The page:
(p.s. Is there a current patch with an updated LangRef for the proposal being discussed?  I've lost track of it.)

Here is the patch: https://reviews.llvm.org/D21723

Let me give an example proposal just to illustrate my point.  This isn't really a counter proposal per se, just me thinking out loud.

Say we added 32 distinct concurrent domains.  One of them is used for "single_thread".  One is used for "everything else".  The remaining 30 are defined in a target specific manner w/the exception that they can't overlap with each other or with the two predefined ones.  The effect of a given atomic operation with respect to each concurrency domain could be defined in terms of a 32 bit mask.  If a bit was set, the operation is ordered (according to the separately stated ordering) with that domain.  If not, it is explicitly unordered w.r.t. that domain.  A memory operation would be tagged with the memory domains which which it might interact.

The key bit here is that I can describe transformations in terms of these abstract domains without knowing anything about how the frontend might be using such a domain or how the backend might lower it.  In particular, if I have the sequence:
%v = load i64, %p atomic scope {domain3 only}
fence seq_cst scope={domain1 only}
%v2 = load i64, %p atomic scope {domain3 only}

I can tell that the two loads aren't order with respect to the fence and that I can do load forwarding here.

I see the current proposal as a strip-down version what you describe: the optimizer can reason about operations inside a single scope, but can’t assume anything cross-scope (they may or may not interact with each other).

What you describes seems like having always non-overlapping domains (from the optimizer point of view), and require the frontend to express the overlapping by attaching a “list" of domains that an atomic operation interacts with.

I hope I make sense :)



In general, an IR extension needs to be well defined, general enough to be used by multiple distinct users, and fairly battle tested design wise.  We're not completely afraid of having to remove bad ideas from the IR, but we really try to avoid adding things until they're fairly proven.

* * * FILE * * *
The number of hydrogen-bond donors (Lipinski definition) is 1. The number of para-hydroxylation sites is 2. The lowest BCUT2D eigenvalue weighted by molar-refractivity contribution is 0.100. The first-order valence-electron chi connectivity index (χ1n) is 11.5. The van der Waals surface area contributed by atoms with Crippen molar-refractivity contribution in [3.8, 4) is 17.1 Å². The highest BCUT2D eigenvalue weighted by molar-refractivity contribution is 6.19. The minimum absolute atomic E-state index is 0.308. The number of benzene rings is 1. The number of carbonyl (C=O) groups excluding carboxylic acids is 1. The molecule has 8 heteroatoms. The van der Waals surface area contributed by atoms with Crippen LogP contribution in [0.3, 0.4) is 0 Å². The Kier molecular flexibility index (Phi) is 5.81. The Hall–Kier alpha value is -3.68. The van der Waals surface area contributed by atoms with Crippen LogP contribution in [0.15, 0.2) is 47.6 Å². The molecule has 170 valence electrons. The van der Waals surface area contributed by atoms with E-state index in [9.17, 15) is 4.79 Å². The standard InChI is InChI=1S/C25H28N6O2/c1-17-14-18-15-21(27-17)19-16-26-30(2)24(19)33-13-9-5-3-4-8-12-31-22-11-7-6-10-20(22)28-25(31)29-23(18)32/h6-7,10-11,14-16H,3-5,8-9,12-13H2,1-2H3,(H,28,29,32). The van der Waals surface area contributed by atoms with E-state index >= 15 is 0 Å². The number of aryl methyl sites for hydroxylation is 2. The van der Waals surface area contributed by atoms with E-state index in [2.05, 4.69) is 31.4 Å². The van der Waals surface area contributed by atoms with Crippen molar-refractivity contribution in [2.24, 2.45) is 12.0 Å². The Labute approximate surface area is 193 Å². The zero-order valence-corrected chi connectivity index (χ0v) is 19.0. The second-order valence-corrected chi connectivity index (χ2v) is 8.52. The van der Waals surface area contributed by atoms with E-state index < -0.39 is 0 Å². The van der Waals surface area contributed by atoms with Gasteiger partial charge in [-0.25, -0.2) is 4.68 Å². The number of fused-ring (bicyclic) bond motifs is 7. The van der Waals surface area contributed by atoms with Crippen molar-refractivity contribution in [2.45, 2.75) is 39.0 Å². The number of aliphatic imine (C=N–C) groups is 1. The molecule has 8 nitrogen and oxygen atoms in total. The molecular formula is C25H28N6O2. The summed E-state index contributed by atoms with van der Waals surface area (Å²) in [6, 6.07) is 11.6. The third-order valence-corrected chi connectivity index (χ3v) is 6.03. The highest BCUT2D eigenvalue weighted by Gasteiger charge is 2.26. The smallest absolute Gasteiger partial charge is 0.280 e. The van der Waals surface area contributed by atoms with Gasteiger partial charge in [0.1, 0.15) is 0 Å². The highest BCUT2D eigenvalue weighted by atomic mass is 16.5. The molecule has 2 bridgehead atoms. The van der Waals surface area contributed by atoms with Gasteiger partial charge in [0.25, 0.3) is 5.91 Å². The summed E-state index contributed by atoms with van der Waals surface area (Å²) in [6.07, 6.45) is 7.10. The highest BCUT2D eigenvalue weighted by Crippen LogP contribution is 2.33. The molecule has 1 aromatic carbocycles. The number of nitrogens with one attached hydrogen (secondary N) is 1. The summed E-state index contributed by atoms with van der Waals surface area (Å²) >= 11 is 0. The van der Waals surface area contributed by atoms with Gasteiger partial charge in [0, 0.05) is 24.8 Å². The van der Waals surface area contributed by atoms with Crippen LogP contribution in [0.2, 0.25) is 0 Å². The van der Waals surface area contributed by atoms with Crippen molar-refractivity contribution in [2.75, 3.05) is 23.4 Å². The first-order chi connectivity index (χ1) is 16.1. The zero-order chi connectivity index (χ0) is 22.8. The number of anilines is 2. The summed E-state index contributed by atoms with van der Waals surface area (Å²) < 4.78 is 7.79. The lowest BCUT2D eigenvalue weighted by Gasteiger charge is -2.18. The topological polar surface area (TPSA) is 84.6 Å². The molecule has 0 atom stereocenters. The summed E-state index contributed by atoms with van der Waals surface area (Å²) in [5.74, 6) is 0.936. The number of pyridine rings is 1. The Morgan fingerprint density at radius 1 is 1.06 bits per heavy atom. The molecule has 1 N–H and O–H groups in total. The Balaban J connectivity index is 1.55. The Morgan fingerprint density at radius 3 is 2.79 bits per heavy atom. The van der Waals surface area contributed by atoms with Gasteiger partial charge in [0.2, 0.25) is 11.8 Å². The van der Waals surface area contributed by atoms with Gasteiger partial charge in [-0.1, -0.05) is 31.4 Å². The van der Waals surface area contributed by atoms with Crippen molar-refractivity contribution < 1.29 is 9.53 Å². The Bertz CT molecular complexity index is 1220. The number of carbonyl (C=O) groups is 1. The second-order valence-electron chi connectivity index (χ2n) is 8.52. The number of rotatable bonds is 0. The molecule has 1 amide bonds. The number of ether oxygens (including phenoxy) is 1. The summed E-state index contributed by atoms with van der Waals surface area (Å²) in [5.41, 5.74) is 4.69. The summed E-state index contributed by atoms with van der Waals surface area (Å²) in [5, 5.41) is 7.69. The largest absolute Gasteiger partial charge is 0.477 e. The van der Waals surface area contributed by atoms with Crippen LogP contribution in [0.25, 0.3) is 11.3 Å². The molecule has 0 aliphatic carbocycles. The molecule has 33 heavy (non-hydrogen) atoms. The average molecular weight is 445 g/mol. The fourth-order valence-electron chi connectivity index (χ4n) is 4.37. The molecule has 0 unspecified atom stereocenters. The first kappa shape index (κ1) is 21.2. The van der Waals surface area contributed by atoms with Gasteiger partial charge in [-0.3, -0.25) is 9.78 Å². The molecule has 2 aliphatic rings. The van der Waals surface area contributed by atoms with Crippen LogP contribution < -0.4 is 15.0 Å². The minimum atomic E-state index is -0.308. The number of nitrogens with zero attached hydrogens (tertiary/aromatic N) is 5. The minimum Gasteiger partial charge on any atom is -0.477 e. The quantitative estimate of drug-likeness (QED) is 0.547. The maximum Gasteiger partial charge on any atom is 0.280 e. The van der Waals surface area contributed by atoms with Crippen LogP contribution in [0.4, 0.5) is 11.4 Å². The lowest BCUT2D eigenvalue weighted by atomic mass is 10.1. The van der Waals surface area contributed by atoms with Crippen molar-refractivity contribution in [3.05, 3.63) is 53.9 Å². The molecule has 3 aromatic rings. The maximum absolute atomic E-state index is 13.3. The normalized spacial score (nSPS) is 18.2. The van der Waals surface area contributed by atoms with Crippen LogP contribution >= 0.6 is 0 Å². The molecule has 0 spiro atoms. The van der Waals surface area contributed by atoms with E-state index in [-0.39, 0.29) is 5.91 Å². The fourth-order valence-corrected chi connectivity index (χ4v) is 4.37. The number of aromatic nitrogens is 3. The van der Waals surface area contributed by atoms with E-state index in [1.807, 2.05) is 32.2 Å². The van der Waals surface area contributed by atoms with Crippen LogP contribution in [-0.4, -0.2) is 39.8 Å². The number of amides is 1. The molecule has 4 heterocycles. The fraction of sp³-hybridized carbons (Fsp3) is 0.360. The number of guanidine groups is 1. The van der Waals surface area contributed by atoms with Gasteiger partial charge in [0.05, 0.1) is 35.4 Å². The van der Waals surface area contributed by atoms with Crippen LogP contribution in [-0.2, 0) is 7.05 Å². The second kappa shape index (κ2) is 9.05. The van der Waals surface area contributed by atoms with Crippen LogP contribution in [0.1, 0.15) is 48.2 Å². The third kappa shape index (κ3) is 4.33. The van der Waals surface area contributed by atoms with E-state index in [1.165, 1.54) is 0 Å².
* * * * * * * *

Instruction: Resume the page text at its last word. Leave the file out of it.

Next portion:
The primary goal here is to pass synchronization scope information from
the fronted to the backend.  We already have a mechanism for doing this,
so why not use it?  That seems like the lowest cost option to me.


As a point of comparison, we have a rule of thumb that we'll add an
optimization that increases compilation time by x% if we have a
benchmark that is sped up by at least x%.  Similarly here, I'd want to
weigh the added complexity against the improvements to user code.


On Tue, Aug 23, 2016 at 2:28 PM, Tye, Tony via llvm-dev
<llvm-dev at lists.llvm.org<mailto:llvm-dev at lists.llvm.org>> wrote:

Since the scope is “opaque” and target specific, can you elaborate what
kind of generic optimization can be performed?

Some optimizations that are related to a single thread could be done without
needing to know the actual memory scope. For example, an atomic acquire can
restrict reordering memory operations after it, but allow reordering of
memory operations (except another atomic acquire) before it, regardless of
the memory scope.